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Calculating roof angles - is this accurate?

 
Posts: 1
Location: Toronto, Ontario, Canada
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Hi everyone,

I just joined the forums and this is my first post! I'm designing a bioshelter for my PDC, but I want to make sure that I'm calculating the slope of my southern roof correctly.

I live in Toronto, which has a latitude of 43.7°N.

The following website gave me the precise sun altitudes at 12:00 pm, around the time of the solstices and equinoxes:
http://www.nrc-cnrc.gc.ca/eng/services/sunrise/advanced.html

Mar 21: 45.9°
Jun 21: 69.3°
Sep 21: 47.1°
Dec 21: 22.7°

I read that if I want to optimize my greenhouse for maximum sun exposure during the winter, I should calculate the sun angle by taking my latitude and adding 20 degrees. Conversely, subtracting 20 degrees from my latitude would optimize the building for maximum summer exposure. The goal is for the sun to be perpendicular to the roof, when the sun is at it's highest point in the sky, correct?

Is the above method meant to be used as an approximate guess, when you don't know the precise sun altitudes? Because I found that subtracting the sun's altitude from 90° yielded better results. Does this look correct to you?

Thanks!

 
steward
Posts: 1387
Location: Northwest Montana from Zone 3a to 4b (multiple properties)
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If the goal is to be perfectly perpendicular to the sun, then yes, your calculations are correct. I'm not sure what the optimum for greenhouses is, although following your stated numbers of 44 degrees latitude with the 20 plus or minus values gives you 64 degrees for winter and 24 degrees for summer. Same approximate angles as your 90 degree calculation model.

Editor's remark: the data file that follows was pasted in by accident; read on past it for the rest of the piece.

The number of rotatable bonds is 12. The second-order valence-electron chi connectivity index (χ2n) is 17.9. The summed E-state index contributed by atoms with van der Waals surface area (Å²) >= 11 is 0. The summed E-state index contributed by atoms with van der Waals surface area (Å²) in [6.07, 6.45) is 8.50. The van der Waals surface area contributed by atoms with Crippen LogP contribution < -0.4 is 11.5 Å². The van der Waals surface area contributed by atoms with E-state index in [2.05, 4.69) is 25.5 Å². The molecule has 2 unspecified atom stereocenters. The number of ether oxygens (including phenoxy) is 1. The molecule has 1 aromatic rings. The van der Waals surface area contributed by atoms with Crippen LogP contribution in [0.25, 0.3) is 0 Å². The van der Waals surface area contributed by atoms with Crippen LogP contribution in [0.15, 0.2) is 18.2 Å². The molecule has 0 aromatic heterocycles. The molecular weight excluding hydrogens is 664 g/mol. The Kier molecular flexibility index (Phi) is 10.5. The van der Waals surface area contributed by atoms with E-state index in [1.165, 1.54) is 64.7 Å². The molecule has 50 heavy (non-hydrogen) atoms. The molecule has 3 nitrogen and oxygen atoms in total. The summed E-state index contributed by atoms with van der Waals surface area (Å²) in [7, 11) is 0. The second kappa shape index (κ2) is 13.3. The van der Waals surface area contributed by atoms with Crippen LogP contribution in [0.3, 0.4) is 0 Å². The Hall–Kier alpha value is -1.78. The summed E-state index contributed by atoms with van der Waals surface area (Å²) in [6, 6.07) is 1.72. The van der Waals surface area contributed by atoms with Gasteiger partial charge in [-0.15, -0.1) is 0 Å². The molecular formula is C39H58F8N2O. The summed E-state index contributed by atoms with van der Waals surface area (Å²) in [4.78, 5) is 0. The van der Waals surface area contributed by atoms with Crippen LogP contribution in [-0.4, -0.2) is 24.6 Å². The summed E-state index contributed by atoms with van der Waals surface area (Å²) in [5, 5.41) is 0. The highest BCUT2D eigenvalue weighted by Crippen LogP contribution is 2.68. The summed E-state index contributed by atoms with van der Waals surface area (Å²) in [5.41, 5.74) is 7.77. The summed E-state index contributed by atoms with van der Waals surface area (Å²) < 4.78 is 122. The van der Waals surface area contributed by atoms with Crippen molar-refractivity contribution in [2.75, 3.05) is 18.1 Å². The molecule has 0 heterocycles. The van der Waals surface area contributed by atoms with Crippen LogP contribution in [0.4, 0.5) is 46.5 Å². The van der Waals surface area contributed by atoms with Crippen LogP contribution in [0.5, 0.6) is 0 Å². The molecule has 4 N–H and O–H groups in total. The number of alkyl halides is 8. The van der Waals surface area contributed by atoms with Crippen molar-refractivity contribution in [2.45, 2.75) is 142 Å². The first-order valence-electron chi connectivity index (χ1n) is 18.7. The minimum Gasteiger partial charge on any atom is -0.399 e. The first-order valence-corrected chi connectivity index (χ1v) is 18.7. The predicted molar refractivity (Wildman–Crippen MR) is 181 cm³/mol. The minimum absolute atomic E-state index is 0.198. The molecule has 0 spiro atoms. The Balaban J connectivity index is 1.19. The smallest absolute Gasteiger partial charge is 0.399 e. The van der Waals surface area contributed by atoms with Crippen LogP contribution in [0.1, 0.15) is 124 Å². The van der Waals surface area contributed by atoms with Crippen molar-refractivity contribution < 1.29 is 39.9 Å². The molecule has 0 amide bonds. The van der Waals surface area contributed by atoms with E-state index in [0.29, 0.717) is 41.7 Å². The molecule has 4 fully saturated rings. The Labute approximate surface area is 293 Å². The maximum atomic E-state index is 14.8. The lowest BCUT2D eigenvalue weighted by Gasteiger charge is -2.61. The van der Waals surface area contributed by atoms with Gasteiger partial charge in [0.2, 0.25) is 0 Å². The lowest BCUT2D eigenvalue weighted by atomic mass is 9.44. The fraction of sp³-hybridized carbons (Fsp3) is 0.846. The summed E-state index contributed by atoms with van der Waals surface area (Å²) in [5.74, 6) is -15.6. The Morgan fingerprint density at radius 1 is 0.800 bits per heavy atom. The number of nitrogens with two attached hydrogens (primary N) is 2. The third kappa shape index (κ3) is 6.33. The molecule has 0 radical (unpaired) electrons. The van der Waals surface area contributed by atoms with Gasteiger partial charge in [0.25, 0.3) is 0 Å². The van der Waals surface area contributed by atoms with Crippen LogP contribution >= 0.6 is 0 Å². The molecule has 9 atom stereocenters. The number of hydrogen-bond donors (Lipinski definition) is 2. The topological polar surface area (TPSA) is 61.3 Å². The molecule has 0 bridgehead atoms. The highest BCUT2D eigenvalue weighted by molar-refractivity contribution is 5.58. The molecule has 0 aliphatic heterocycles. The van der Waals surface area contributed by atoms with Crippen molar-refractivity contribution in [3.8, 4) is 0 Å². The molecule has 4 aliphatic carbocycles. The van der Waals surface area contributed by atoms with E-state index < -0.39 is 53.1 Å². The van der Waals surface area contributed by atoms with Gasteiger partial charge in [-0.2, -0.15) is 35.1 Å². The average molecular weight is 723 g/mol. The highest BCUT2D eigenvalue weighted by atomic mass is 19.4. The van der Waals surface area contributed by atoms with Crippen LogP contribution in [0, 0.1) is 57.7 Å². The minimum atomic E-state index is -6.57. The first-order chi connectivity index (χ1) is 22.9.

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I would also think about what angle it takes for the roof to be "self cleaning" so the snow will slide off in a timely matter.

 
pollinator
Posts: 520
Location: Salt Lake Valley, Utah, hardiness zone 6b/7a
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I have seen some recommend setting the angle to optimize for 10 hours of sun (check here for your latitude) and let plants go dormant or die or use artificial lighting for the shortest days.
 
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Location: Temperate coniferous forest (Washington) - zone 9a, 22" rain/yr
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Mark, your calculations look correct but you haven't said whether you want to optimize for summer or winter. I vote for winter! There is more than enough sun in the summer. In fact, if you have lots of glass on your greenhouse, you may need to shade (and definitely vent) in summer to prevent overheating. Designing for winter also means deciding if you want to shed snow or keep it as an insulator on the roof.

Jerry
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